(The Atlantic) — I haven’t passed the bar, but I know a little bit about the 4th Amendment. Have you read it lately? “The right of the people to be secure in their persons, houses, papers, and effects, against unreasonable searches and seizures, shall not be violated,” it states in plain English, “and no Warrants shall issue, but upon probable cause, supported by Oath or affirmation, and particularly describing the place to be searched, and the persons or things to be seized.”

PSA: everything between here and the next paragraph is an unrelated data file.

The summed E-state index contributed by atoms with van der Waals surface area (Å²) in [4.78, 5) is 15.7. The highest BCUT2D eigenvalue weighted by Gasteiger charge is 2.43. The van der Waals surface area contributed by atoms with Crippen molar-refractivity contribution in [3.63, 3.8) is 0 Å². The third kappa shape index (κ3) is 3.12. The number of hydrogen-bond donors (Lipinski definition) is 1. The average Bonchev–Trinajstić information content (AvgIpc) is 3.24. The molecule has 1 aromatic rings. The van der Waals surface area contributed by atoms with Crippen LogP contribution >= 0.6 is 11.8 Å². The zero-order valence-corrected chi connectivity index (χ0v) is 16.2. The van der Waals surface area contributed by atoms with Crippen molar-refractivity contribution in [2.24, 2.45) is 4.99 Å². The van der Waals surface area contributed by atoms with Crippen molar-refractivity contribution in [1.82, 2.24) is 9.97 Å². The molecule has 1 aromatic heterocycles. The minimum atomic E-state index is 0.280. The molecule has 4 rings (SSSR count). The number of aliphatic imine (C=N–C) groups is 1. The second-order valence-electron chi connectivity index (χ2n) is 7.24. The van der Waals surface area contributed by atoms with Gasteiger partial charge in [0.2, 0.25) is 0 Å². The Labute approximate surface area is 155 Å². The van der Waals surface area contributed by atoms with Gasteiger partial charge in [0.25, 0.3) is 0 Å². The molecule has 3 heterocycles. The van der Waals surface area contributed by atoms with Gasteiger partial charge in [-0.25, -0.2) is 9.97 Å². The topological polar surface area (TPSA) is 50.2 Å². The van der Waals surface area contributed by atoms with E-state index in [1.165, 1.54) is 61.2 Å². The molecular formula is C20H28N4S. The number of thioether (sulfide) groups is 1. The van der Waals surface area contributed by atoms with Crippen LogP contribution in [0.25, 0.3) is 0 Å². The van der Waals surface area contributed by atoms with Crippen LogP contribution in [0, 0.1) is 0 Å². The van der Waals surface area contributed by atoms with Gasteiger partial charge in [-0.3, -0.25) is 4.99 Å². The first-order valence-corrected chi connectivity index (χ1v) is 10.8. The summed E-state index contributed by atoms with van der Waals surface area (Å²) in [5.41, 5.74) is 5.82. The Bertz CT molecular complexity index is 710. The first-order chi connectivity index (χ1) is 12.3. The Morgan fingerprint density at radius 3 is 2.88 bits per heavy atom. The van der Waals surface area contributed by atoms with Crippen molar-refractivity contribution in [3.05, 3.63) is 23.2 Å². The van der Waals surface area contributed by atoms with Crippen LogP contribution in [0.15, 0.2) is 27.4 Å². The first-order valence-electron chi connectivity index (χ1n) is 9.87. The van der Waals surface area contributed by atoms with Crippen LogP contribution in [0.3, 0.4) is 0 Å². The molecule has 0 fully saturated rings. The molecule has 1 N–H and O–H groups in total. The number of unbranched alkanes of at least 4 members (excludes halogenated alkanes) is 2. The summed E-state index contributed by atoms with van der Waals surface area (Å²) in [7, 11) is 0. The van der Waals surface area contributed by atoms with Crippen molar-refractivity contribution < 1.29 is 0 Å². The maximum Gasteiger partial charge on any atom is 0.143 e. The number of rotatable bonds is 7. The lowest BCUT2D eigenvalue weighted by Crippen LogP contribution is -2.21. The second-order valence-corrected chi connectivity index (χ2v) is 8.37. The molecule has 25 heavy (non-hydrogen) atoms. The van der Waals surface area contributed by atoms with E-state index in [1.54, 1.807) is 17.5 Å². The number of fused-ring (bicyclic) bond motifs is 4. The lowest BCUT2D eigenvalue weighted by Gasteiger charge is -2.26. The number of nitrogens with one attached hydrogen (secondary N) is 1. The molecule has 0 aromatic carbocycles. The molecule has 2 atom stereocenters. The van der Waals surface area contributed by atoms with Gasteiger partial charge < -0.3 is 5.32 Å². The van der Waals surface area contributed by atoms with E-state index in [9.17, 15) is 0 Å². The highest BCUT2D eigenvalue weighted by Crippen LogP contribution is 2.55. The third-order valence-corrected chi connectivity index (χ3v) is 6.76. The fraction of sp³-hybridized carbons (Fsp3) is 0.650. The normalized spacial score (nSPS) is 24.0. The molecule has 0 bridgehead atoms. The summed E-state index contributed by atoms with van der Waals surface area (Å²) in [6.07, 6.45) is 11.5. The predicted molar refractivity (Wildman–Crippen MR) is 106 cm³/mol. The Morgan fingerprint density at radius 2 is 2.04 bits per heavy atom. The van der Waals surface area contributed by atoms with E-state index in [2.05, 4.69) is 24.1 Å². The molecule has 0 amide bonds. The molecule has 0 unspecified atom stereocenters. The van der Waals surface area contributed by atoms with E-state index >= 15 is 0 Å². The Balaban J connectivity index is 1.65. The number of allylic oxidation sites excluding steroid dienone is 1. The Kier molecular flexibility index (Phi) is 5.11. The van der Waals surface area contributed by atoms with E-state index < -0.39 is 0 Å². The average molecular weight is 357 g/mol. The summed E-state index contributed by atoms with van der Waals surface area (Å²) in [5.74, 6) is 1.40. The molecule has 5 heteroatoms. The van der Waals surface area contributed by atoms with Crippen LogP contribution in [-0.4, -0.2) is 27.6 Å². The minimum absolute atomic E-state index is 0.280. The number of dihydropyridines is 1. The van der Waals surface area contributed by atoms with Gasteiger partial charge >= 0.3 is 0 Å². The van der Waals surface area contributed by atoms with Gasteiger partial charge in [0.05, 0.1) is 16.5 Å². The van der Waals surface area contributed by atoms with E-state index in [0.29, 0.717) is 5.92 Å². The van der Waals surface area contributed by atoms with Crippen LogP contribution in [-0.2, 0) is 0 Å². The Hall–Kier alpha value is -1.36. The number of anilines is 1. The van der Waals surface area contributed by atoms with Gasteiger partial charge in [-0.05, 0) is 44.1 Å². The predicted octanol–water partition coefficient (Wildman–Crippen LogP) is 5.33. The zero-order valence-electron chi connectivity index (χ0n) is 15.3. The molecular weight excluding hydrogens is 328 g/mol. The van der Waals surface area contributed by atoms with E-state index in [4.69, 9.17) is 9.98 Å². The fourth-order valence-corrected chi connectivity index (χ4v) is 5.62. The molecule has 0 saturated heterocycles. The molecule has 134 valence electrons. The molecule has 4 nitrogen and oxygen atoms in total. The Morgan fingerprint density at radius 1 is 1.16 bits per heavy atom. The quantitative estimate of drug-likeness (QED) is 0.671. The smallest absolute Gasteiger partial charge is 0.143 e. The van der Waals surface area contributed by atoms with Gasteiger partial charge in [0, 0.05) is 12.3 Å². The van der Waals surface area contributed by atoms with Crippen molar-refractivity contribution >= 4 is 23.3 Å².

That’s all of it.
The landline in your house? The government needs a warrant to tap it. The letters in your mailbox? The government needs a warrant to read ’em. It’s like the Framers said: probable cause is required.
Yet a text or an email, even one sent from your bed, is treated differently — it’s afforded much less protection from government snoops, even though we’re increasingly going all digital in our communication.